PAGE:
Last time I was looking at some of the reasons why evangelicals get a bad press, often unjustly. I suggested that some dislike evangelicals because of their theology, their stance over certain issues, or because of feeling written off or looked down on by them.
I can identify with all of these, but in my case there’s another and more important reason for my anti-evangelical bias. It’s that for quite some time I was an evangelical (or thought I was and tried to be), but over the past few years have started emerging from evangelicalism – and reacting (maybe over-reacting) against it in something not unlike a teenage rebellion.
I’ve written plenty before about the idea of stages of faith development, and how an early black-and-white fundamentalist phase can often later give way to a period of doubting, questioning and perhaps rebelling against the authorities that you once trusted. This has certainly been the case for me.
My journey into – and out of – evangelicalism
So I found, or rather re-found, Christian faith 20 years ago and joined a charismatic evangelical Anglican church which was vibrant, alive and exciting. Having been brought up in an ultra-‘high’ Anglo-Catholic tradition which I never really connected with, this felt like a breath of fresh air; the real thing. And in plenty of ways I think it was, sort of; I don’t want to knock it now.
But over the years I found that there were elements within the wider evangelical and charismatic traditions that I felt increasingly uncomfortable and unhappy with, not to mention parts of the Bible I struggled to accept as ‘God’s Word’. I tried hard to accommodate all these things, but cracks started to appear in my watertight theology.
Finally, maybe about 10 years ago, I began to realise that I simply couldn’t accept a lot of the fundamental premises or worldview of evangelicalism. It seemed increasingly clear to me that the Bible wasn’t inerrant, and that there were other and (I felt) better ways to interpret it and to understand crucial aspects of faith such as sin, atonement, salvation, hell and so on.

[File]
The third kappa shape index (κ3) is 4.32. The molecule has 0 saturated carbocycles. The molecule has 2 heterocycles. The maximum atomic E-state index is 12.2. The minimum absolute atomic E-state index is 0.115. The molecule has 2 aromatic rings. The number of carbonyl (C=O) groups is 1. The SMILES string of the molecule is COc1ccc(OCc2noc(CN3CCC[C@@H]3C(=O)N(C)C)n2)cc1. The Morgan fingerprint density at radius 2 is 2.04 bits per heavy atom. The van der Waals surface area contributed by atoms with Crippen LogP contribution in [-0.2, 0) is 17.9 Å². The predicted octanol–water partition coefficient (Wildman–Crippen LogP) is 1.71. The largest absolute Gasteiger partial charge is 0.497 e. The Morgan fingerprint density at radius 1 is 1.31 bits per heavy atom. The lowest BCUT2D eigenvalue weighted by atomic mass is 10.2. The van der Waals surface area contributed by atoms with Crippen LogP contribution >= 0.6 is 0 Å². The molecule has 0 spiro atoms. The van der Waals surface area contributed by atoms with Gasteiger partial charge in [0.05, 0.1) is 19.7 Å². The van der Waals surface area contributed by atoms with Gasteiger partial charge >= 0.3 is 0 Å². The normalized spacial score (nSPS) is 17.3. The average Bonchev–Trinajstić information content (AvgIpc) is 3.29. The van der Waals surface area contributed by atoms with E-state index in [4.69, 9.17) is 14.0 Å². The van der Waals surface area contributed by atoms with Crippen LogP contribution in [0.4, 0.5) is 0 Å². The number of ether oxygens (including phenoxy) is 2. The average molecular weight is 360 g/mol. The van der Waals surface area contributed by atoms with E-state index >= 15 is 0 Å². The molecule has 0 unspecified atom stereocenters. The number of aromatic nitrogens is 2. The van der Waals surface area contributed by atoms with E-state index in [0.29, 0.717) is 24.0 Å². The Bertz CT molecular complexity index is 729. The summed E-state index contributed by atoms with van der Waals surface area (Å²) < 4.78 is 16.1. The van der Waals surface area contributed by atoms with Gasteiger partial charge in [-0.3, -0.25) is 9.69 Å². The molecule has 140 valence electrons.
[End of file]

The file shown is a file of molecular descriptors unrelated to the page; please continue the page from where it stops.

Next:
Reacting against evangelicalism
So I began to react against evangelicalism. I felt that I needed in some ways to ‘recover’ from it, or perhaps recover my faith from it. I was (am) seeking a new, different way of being Christian – a way that radically reinterprets my former evangelical beliefs while remaining to some degree grounded in them.
So a lot of what I’ve said in this blog is a reaction against aspects of evangelicalism that I’ve found personally unhelpful, unhealthy, restrictive, not life-affirming… or which I simply don’t like.
And I’ll admit that quite often my reaction is irrational and disproportionate. It’s something of an allergic response. Particular evangelical phrases almost bring me out in a rash – for example ‘God’s Word’; ‘sharing (or preaching) the gospel’; the adjectives ‘biblical’, ‘scriptural’ or ‘sound’; certain Bible verses quoted out of context. I hear these red rag phrases and I want to shout rude things – doubtless a sign of my spiritually parlous state.